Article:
The team wasted no time in getting started on their tests for me. The day after my 15 vial blood test I was due to start my pincushion episodes with the lumbar puncture.
A lumbar puncture is also sometimes referred to as a spinal tap. The cerebra-spinal fluid (CSF) is a crystal clear fluid which travels down the spinal cord and throughout the brain. It does not move with force or a pulse as the blood does, rather it flows at a slow rate. I don’t know what is in it and I won’t go in to specifics but I will confirm this test was to conclusively confirm or rule out Anti-Phospholipid Syndrome, but may do other things for other unwell patients. I had harassed the nurses to describe in detail the process.Tim was the doctor who stuck me, and the large icky needle only hurt whilst he injected the anesthetic in to my lower back. Tim poked the big Tap needle in a few times before he found good access in my lower spine for the puncture and then we waited an hour as the crystal clear liquid dripped slowly in to the collection vial.
The Tap was Champagne, meaning there was no blood or contaminants within, the name being because the fluid is clear and sparkling when in optimum condition. There was no residual injury from the lumbar puncture, and the bruising was only minimal. The pain had barely started to recede when I went to sleep early that night. The next day I was awake at 5 for a surgical shower and to await my white and green checkered chariot, the transfer ambulance to take me to the hospital that would perform my Angiogram.
An Angiogram is a special MRI that takes images on the vessels of the brain. It is a surgical procedure that only some hospitals perform due to the equipment and process involved, or so I believe. When I was wheeled in to the theater they loaded me up full of the drugs that would take away the feeling in my body and make me dozy, but keep me awake and responsive. A small incision was made in my right groin and a catheter inserted in to my Femoral vein to trace the length of my spine. As the catheter arrived in my neck the doctor could inject tracer liquids which would highlight my cerebral vessels and show any and all blockages within my brain, possibly also what they were. The tracers all caused slightly different sensations in various parts of my head and some I didn’t like so much, but none lasted long. Of what I can still recall the images were quite beautiful, but I do as much think the feeling of doziness that stayed with me all day was just as beautiful. I was back in my own hospital bed by early afternoon and thoroughly enjoyed breaking my fast! By this time it was weekend and as I would have to wait until the next work week for more tests, I could take the weekend to recover before my Transoesophageal Echo-cardiogram (TOE).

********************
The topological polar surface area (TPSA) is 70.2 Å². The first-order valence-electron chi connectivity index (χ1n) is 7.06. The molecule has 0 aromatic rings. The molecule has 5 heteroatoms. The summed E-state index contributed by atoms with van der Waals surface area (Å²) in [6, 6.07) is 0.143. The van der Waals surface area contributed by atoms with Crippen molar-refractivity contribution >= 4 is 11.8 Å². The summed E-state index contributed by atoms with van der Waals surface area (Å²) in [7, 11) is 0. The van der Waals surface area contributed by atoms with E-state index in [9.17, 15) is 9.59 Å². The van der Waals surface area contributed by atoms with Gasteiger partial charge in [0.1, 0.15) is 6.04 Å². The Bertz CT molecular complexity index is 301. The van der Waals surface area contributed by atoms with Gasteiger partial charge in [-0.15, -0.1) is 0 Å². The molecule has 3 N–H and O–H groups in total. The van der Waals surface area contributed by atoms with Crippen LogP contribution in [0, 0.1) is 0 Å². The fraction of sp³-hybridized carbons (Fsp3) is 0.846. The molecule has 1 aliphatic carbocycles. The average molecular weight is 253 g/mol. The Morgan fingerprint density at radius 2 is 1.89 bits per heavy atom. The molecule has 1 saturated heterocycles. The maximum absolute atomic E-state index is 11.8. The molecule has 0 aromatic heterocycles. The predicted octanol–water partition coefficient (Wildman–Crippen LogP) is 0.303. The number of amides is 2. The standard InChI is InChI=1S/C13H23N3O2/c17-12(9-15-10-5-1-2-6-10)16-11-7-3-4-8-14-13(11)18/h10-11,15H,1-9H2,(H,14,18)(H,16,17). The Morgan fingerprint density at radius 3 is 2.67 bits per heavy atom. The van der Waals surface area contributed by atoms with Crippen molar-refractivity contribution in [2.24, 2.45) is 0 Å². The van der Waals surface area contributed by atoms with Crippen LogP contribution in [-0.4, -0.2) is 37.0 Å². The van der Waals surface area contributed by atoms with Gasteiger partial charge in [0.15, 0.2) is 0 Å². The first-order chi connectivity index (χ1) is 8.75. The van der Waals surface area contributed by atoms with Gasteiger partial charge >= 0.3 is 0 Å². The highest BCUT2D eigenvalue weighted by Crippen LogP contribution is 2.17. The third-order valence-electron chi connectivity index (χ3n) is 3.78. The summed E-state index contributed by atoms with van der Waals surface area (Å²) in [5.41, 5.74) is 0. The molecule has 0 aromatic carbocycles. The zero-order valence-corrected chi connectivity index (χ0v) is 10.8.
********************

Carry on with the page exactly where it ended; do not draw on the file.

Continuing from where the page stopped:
It took a while for the doctors to organise the TOE and they were unsure of exactly when it would be so they warned me to be ready to go for it. The nurse picked me up and, on instructions from the Physiotherapist, I walked to Cardiology. A TOE is an Echo-Cardiogram which is performed from within the oesophagus. An Echo-Cardiogram is an ultrasound of the heart and the purpose of performing it through the oesophagus is that is isn’t attempting to ready the heart rhythms through ribcage and intercostal muscles, so it can gain a much finer and more accurate image. You are required to be awake for the procedure however many people do not recall it afterwards due to the anesthetic. Some people also have a sore throat from the sonar and piping running down the oesophagus, which I luckily did not experience. I did have a very dozy ride back to my hospital bed and very restful afternoon.
The final MRI’s were taken the morning after the TOE and were relatively dull after the tests I had been through. They gave me contrast dyes and played Triple J. I slept through most of it. The next morning I was informed I had completed all of my tests and would be awaiting the full teams visit, as well as an in-depth discussion with Abigail before I could go home. An end was in sight.
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